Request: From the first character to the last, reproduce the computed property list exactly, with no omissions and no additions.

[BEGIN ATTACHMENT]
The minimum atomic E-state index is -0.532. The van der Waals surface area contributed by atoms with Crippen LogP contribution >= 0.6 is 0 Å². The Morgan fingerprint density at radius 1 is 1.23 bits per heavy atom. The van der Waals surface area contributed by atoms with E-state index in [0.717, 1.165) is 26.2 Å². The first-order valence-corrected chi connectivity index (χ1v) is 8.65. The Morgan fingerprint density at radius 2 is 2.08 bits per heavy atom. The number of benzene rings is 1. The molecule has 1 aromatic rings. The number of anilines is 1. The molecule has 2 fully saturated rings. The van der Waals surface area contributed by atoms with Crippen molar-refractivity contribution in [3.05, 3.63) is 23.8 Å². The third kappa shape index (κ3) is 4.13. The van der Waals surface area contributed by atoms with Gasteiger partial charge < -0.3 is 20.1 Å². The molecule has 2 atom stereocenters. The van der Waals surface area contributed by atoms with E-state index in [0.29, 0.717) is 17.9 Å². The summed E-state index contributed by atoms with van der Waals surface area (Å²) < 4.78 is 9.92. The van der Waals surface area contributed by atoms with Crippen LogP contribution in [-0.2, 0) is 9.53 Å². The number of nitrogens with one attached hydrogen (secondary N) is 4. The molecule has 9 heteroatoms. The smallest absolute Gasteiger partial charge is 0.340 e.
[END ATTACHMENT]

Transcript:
The minimum atomic E-state index is -0.532. The van der Waals surface area contributed by atoms with Crippen LogP contribution >= 0.6 is 0 Å². The Morgan fingerprint density at radius 1 is 1.23 bits per heavy atom. The van der Waals surface area contributed by atoms with E-state index in [0.717, 1.165) is 26.2 Å². The first-order valence-corrected chi connectivity index (χ1v) is 8.65. The Morgan fingerprint density at radius 2 is 2.08 bits per heavy atom. The number of benzene rings is 1. The molecule has 1 aromatic rings. The number of anilines is 1. The molecule has 2 fully saturated rings. The van der Waals surface area contributed by atoms with Crippen molar-refractivity contribution in [3.05, 3.63) is 23.8 Å². The third kappa shape index (κ3) is 4.13. The van der Waals surface area contributed by atoms with Gasteiger partial charge < -0.3 is 20.1 Å². The molecule has 2 atom stereocenters. The van der Waals surface area contributed by atoms with E-state index in [0.29, 0.717) is 17.9 Å². The summed E-state index contributed by atoms with van der Waals surface area (Å²) < 4.78 is 9.92. The van der Waals surface area contributed by atoms with Crippen LogP contribution in [-0.2, 0) is 9.53 Å². The number of nitrogens with one attached hydrogen (secondary N) is 4. The molecule has 9 heteroatoms. The smallest absolute Gasteiger partial charge is 0.340 e.